Your Guide to Buying a Wetsuit


With the weather and the water getting cooler, it is time to consider how a wetsuit can extend your fun-in-the-water season!  Wetsuit technology has come a long way in the last decade or so, including designs that are specifically suited to windsurfing.

Gone are the days when the thought of wrestling into your wetsuit was enough to make you think of booking a trip south (although we always endorse that idea too!). Here is a rundown of the improvements and features to help guide your wetsuit decision.

How does a wetsuit work?

A wetsuit keeps you warm with a thick neoprene fabric, which is a synthetic rubber, and by trapping a layer of water between your skin and the wetsuit, which your body heat warms up. The less often that warm water gets exchanged for cold water, the warmer you will stay. That is why you want your wetsuit to fit snuglyexcess space means it holds more water that won’t get as warm.

The suit construction can also make a difference. Thicker neoprene is warmer, but can limit mobility. A wetsuit that has taped seams will be warmer than one that just has stitching since water can come in and out through each needle hole. Suits that have a gusset inside the zipper are also warmer as they prevent cold water from flushing in.

Built for active sports

Wetsuits were once the same for everyone, no matter what sport you were participating in. The wetsuit you need if you are windsurfing is much different than a dive suit or even a surfing suit. When you are active in the water, you want a suit that is warm without being so thick and bulky that it is hard to move so as not to tire out your arms. Wetsuits that help block the wind from your torso can add significant warmth without adding bulk, which is great for wind sports.

Windsurfing-specific suits are usually cut a bit bigger through the biceps and forearms so you can hold on to the boom longer. Some wetsuits, like the Ion Strike and the Severne Impact, even have extra padding in key areas to protect you from crashes, bumps, and bruises.

How thick should your wetsuit be?

Generally speaking, thicker wetsuits are warmer, but less flexible. Suits that are designed to take the chill off in warm conditions are 2mm thick, while a wetsuit that you would use in cold temperatures might be 4mm or 5mm thick. You will want to consider both the temperature of the water that you will be in, as well as the likely air temperature, and of course your own tolerance for being cold or hot. A 2mm shorty (short-sleeves and short-legs) is most useful in water temperatures from about 66-80 degrees.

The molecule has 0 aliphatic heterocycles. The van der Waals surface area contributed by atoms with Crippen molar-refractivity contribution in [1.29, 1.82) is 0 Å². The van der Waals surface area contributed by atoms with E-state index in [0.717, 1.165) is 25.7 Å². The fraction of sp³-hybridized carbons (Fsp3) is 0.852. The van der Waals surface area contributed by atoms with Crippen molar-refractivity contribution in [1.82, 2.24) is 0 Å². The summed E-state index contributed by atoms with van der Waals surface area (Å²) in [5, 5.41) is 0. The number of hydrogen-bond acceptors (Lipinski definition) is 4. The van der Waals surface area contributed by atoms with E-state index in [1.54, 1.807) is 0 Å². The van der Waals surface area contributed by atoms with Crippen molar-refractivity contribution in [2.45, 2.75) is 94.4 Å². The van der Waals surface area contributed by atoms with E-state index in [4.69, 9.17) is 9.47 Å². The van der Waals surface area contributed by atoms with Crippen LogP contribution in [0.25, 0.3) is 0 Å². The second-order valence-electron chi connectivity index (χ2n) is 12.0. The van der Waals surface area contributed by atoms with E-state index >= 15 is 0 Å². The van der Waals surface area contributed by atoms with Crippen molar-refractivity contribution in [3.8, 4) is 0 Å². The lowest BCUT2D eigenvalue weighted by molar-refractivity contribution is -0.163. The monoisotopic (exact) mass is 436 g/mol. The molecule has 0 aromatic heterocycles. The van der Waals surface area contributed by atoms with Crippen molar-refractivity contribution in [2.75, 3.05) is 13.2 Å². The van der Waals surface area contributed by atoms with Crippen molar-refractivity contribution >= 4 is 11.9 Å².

If you have a long-legged, short-sleeved suit that is 3mm or 4mm thick, you will likely stay warm in water temperatures in the upper 50s. For water that is colder than that (or colder air temperatures, or cloudy days) you will want a long-legged, long-sleeved suit that is 4mm or 5mm thick.

Smooth skin or nylon coated?

Smooth skin wetsuits are made with bare rubber neoprene that is more wind and water resistant and will absorb heat from the sun to help keep you warm. However, the smooth rubber finish is not very durable and can be torn by your fingernails when you are pulling it on. More commonly, you will find wetsuits that have a nylon coating on the neoprene so that it is more durable. It used to be that windsurfers wanted to make sure they had a smooth skin suit for extra warmth in the wind.

Today, with the improved stretchiness of modern wetsuits, you can stay just as warm with a non-smooth skin suit that is a bit thicker than your old smooth skin suit and be just as comfortable.

Back zip, front zip, or zipless?

Traditionally, scuba diving wetsuits zip up the front and surfing or windsurfing wetsuits zip up the back (you don’t want to be laying on a zipper on your surfboard, or have a zipper being pushed against your stomach by your windsurfing harness!). Newer wetsuits have a variety of zipper placement options. A full length back zip suit is the easiest to get in and out of, but you do get cold water coming in through the zipper. Higher quality suits will have a gusset inside the zipper to keep the cold water away from your skin.

Front zip windsurfing or surfing wetsuits have a short zipper that runs horizontally across the upper chest. This keeps the zipper out of the way and adds flexibility and comfort across the back of your shoulders as well as keeping more water out. However, a front zip suit is more difficult to get on and off - especially as the neoprene gets thicker. If you have injured your shoulders or have restricted shoulder mobility you may find it quite difficult to manage with a front zip suit.

There are even some super stretchy wetsuits (usually in the thinner neoprene construction) that don’t have a zipper at all!  These suits feel great on because there is no restriction to your movement or chaffing from a zipper. But you can feel a little bit like a contortionist when you are putting them on.


Have any questions? Let us know and we’ll help you find the best wetsuit for your needs.